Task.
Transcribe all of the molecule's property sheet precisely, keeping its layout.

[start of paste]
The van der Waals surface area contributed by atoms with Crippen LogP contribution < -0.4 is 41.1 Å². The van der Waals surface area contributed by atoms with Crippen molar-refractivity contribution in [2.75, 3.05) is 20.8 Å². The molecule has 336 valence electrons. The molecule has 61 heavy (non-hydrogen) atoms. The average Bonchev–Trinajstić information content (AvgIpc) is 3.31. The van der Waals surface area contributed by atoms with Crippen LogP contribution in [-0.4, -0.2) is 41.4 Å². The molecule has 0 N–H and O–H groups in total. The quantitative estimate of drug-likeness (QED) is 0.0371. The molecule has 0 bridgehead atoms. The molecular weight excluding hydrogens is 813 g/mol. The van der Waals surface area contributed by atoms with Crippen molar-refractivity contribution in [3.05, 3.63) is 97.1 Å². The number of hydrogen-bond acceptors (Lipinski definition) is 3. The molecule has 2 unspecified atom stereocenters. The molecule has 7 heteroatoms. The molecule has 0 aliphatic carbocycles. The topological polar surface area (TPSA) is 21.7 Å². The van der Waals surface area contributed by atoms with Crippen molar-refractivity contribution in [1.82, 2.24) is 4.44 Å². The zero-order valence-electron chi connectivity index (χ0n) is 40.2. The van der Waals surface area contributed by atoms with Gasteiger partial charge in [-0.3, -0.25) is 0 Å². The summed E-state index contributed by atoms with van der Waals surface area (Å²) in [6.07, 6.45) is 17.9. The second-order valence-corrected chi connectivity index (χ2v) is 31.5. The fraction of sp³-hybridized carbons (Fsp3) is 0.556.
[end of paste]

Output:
The van der Waals surface area contributed by atoms with Crippen LogP contribution < -0.4 is 41.1 Å². The van der Waals surface area contributed by atoms with Crippen molar-refractivity contribution in [2.75, 3.05) is 20.8 Å². The molecule has 336 valence electrons. The molecule has 61 heavy (non-hydrogen) atoms. The average Bonchev–Trinajstić information content (AvgIpc) is 3.31. The van der Waals surface area contributed by atoms with Crippen LogP contribution in [-0.4, -0.2) is 41.4 Å². The molecule has 0 N–H and O–H groups in total. The quantitative estimate of drug-likeness (QED) is 0.0371. The molecule has 0 bridgehead atoms. The molecular weight excluding hydrogens is 813 g/mol. The van der Waals surface area contributed by atoms with Crippen molar-refractivity contribution in [3.05, 3.63) is 97.1 Å². The number of hydrogen-bond acceptors (Lipinski definition) is 3. The molecule has 2 unspecified atom stereocenters. The molecule has 7 heteroatoms. The molecule has 0 aliphatic carbocycles. The topological polar surface area (TPSA) is 21.7 Å². The van der Waals surface area contributed by atoms with Crippen molar-refractivity contribution in [1.82, 2.24) is 4.44 Å². The zero-order valence-electron chi connectivity index (χ0n) is 40.2. The van der Waals surface area contributed by atoms with Gasteiger partial charge in [-0.3, -0.25) is 0 Å². The summed E-state index contributed by atoms with van der Waals surface area (Å²) in [6.07, 6.45) is 17.9. The second-order valence-corrected chi connectivity index (χ2v) is 31.5. The fraction of sp³-hybridized carbons (Fsp3) is 0.556.